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Why and How to use Design of Experiments (MFG561X)

Presented by: William A. Levinson, P.E.
(*) Single User Price. For multiple users please call 1-800-223-8720
Pre Recorded Webinar
60 minutes
  •  Thu, May 26, 2016
Event Description

Learn how Design of Experiments can Save Time and Resources While Delivering Actionable Results

Design of Experiments is part of the body of knowledge for ASQ certifications ranging from Certified Quality Engineer to Certified Six Sigma Green or Black Belt. It is also a vital tool for defect reduction and process improvement. It allows us to know beyond a reasonable doubt, rather than guess, that an experimental treatment is better than the control or process of record, and to determine beyond a reasonable doubt that a suspected assignable cause is actually responsible for poor quality.

A complete overview of DOE is a subject for a full-day workshop, and mastery of the standard techniques requires two or more college courses. In this session, our expert speaker William A. Levinson will provide you with the basic introduction, which requires no prior knowledge of statistics, covers fundamentals such as factors and levels, hypothesis testing, the need for random samples, and interpretation of results.

Session Highlights:

  • Understand the fundamentals of hypothesis testing; the foundation of everything we do with industrial statistics:
    • Recognize the null hypothesis as the counterpart of the presumption of innocence in a criminal trial. A statistical test begins with the assumption that the process is in control and does not need adjustment (SPC), a production lot is acceptable for shipment (acceptance sampling), or no difference between an experimental treatment and a control.
    • Know that the alternate hypothesis (the process is out of control, the production lot should be rejected, or the experiment differs from the control) must, like guilt in a criminal trial, be proven beyond a reasonable doubt. This reasonable doubt can be quantified as the Type I, producers, or alpha risk, and it is also known as the significance level. It is the risk of concluding wrongly that the process is out of control, the production lot should be rejected, or there is a difference between the experimental treatment and the control.
    • Know that there is also a risk (Type II, consumer's, or beta risk) of not rejecting the null hypothesis when it should be rejected.
  • Learn how DOE can save enormous amounts of resources and time. The webinar will cite a historical example (prior to the invention of DOE) that shows how it is easily possible to waste millions of dollars in today's money, as well as years, in the absence of DOE, while DOE can on the other hand solve very complicated problems in weeks.
  • Understand the concepts of factors, levels, and interactions (the whole is greater or less than the sum of its parts).
  • Understand the importance of specimen randomization, blocking, and similar techniques to keep extraneous variation out of the experiment.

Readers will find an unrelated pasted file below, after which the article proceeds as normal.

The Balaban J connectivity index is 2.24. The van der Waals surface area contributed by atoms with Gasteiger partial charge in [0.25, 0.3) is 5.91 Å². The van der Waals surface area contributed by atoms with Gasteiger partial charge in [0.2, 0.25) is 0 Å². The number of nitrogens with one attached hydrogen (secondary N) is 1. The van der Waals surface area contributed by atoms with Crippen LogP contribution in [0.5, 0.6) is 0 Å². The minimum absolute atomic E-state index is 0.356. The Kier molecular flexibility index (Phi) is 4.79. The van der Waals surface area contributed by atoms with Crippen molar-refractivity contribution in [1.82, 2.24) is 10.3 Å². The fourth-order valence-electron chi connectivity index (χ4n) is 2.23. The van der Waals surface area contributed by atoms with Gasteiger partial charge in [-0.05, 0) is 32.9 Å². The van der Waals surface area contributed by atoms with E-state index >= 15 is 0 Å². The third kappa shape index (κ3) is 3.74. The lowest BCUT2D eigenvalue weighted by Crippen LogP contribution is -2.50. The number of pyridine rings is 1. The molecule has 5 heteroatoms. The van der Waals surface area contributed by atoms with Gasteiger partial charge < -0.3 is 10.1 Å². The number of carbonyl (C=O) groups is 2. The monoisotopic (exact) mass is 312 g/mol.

• Also recognize the need to obtain enough data (replication) to know beyond a reasonable doubt that the experiment worked.
  • Interpret experimental results in terms of significance level and P value (chance that any observed differences in results are due to luck or random chance).


  1. A comprehensive understanding of hypothesis testing will equip you to understand all applications of industrial statistics, including not only DOE but also SPC and acceptance testing.
  2. You will be able to explain, in the language of time and money, how DOE saves time and money while it delivers actionable results.
  • You will be able to use the concept of interactions to explain why one variable at a time (OVAT) experiments are often inaccurate as well as cost-ineffective. Frederick Winslow Taylor's efforts to optimize a metal cutting operation by adjusting one variable at a time required more than 20 years and consumed half a million dollars in the money of the late 19th century. In addition, a factorial design can eliminate from further consideration factors that do not affect the result, and allow focus on those that do.
  • Provides a sufficient foundation for you to understand the language of DOE as used with regard to workplace improvement or corrective action projects.

Who should attend?

  • Managers/Executives responsible for root cause analysis (part of corrective action) and productivity and quality improvement in manufacturing and potentially service industries.
  • Quality engineers
  • Quality managers
  • Project managers and project quality personnel
  • Risk management personnel
  • Technicians
About Our Speaker(s)

William A. Levinson | Quality and Productivity Management SpeakerWilliam A. Levinson P.E.
William A. Levinson, P.E., is the principal of Levinson Productivity Systems, P.C. He is an ASQ Fellow, Certified Quality Engineer, Quality Auditor, Quality Manager, Reliability Engineer, and Six Sigma Black Belt. He is also the author of several books on quality, productivity, and management, of which the most recent ... More info

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    Event Title: Why and How to use Design of Experiments
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